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Austrian vocalist/trumpeter Michaela Rabitsch and guitarist Robert Pawlik have fronted a quartet and performed as a duo for the past 15 years, releasing three CDs ahead of the present Voyagers. Concentrating on original compositions that lean in a commercial-popular direction, the pair has received a good deal of buzz. The majority of Voyagers is prepared very much with a broad European audience in mind. Rabitsch's vocals are smoky (she is no female Chet Baker-as the press has called her-because she sings better than that). Her trumpet playing is confident and sparse, saying more with fewer notes. Pawlik is an excellent guitarist with the necessary empathy not to get in Rabitsch's way when she sings.
An important piece on the disc is audaciously entitled "Round Midnight." Gratefully, this is an original that, like the famous standard, is intended to evoke a mood from the late hours. Rabitsch's silky vocals purr their way through the lyrics, with her muted trumpet recalling Miles Davis, but miles and miles from that performance. Pawlik misses nothing, delivering a pithy solo that comes close to Joe Pass in places without achieving the excess. This is interesting music produced in a place fertile with new sounds and ideas. Voyagers contains compelling contemporary music, well composed and performed.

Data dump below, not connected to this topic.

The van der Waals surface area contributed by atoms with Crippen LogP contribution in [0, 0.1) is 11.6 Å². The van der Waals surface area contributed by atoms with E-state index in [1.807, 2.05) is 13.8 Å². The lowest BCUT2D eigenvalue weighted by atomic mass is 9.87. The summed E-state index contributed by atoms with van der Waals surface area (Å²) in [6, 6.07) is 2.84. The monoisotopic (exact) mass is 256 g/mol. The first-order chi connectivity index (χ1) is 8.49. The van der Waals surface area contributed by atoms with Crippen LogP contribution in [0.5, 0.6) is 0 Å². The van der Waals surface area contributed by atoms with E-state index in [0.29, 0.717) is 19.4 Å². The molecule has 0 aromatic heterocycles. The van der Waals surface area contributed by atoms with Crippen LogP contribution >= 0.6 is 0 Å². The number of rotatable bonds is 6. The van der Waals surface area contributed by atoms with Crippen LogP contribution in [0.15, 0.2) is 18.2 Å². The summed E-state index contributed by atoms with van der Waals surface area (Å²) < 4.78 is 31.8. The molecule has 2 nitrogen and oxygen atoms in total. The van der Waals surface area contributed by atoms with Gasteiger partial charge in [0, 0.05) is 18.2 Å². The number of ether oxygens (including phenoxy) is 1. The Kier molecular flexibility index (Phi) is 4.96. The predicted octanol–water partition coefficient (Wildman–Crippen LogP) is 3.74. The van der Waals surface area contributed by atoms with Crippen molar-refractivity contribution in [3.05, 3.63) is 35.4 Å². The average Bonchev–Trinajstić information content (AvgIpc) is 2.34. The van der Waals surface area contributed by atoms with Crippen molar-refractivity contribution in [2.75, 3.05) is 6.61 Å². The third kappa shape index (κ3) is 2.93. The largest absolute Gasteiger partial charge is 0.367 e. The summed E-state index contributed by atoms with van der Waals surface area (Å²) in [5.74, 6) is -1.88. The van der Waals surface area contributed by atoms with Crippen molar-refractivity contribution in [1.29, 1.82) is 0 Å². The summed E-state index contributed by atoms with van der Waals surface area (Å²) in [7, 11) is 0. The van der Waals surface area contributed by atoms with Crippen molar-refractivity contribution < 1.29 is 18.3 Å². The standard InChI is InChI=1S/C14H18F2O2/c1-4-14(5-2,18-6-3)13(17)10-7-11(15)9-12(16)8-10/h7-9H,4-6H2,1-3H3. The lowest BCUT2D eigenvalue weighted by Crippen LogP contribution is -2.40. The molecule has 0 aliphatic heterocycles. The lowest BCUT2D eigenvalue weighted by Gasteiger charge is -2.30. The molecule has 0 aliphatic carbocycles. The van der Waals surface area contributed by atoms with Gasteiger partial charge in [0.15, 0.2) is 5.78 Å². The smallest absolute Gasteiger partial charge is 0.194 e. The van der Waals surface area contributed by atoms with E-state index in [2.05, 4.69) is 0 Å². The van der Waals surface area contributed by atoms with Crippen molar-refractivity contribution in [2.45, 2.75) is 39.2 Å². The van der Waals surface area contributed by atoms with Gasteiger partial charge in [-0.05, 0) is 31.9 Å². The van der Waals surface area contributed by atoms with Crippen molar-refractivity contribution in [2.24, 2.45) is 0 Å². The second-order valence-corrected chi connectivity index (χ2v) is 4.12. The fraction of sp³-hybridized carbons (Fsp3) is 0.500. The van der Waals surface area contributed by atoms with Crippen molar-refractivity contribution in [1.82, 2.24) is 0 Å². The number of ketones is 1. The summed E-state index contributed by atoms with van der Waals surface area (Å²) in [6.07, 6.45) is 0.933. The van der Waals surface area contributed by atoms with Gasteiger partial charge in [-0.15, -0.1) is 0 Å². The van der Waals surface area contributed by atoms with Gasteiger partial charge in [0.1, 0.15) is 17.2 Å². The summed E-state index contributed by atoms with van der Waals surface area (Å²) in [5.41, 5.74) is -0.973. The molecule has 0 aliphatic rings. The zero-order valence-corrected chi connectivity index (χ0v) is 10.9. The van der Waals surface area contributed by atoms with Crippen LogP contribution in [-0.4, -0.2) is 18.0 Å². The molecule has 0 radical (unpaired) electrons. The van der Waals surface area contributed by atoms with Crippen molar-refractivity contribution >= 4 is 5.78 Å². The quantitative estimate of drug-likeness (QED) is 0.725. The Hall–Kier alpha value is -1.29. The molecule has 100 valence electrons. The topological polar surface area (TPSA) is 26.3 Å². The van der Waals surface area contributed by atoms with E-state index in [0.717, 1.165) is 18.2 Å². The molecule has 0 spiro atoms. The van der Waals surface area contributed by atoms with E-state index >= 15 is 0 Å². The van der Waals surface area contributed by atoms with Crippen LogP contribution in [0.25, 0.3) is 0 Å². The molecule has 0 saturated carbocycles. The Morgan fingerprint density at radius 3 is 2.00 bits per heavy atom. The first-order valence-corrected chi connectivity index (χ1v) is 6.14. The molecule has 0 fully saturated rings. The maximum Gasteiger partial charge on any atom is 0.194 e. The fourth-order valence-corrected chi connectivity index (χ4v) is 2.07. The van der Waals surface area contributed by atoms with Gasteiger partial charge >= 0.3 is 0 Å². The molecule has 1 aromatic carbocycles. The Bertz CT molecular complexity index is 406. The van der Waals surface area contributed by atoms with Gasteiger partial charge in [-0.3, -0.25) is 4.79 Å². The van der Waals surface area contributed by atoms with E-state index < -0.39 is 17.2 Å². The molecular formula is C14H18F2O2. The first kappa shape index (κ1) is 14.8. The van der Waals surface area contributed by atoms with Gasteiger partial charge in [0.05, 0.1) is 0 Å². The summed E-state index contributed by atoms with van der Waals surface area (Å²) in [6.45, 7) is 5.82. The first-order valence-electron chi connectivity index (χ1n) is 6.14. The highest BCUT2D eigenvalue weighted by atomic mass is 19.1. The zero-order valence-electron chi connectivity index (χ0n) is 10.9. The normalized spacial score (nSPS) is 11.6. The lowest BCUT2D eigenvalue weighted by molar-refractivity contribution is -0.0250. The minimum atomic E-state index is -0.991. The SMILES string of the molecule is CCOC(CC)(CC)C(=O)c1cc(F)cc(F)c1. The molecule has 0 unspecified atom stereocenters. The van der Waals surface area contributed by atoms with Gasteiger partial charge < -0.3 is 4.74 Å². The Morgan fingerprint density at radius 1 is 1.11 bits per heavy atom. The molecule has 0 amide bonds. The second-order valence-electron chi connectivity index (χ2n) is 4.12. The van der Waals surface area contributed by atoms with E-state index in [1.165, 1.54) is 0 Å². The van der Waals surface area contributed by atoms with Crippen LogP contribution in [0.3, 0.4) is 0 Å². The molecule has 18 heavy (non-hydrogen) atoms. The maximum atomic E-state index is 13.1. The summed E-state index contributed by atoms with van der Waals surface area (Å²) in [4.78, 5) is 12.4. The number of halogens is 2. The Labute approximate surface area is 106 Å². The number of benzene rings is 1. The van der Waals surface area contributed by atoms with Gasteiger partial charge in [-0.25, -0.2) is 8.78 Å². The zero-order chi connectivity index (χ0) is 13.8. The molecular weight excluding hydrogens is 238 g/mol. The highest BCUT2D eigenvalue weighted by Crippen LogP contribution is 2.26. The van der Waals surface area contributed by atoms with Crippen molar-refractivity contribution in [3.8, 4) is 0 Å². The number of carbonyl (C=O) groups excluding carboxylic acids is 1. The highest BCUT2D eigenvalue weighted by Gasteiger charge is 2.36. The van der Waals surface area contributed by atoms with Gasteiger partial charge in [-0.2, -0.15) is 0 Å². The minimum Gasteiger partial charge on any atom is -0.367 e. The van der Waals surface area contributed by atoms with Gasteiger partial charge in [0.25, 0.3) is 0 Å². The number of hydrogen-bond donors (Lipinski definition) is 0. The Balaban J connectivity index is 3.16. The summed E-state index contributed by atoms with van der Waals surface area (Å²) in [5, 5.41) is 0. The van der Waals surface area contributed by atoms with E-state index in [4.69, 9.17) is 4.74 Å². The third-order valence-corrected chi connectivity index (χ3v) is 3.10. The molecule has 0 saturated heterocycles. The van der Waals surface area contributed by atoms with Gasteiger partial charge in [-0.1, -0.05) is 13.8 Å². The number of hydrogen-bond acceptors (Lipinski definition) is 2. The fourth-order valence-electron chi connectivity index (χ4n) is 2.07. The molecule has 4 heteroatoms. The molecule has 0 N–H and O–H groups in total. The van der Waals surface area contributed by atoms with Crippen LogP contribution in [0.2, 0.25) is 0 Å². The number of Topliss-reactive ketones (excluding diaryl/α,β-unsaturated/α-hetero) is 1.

Personnel: Michaela Rabitsch: vocals, trumpet; Robert Pawlik: guitar; Joe Abentung:
bass; Dusan Novakov: drums, percussion.
I love jazz because anything is possible; it has few rules and the best jazz breaks those ones. I prefer free improv because it doesn't really have any rules at all.
I was first exposed to jazz in my teens (in the late sixties).
The first jazz record I bought was Filles de Kilimanjaro by Miles Davis, shortly followed by Extrapolation by John McLaughlin.
My advice to new listeners is to listen as widely as possible and not to make snap judgments--stick with it.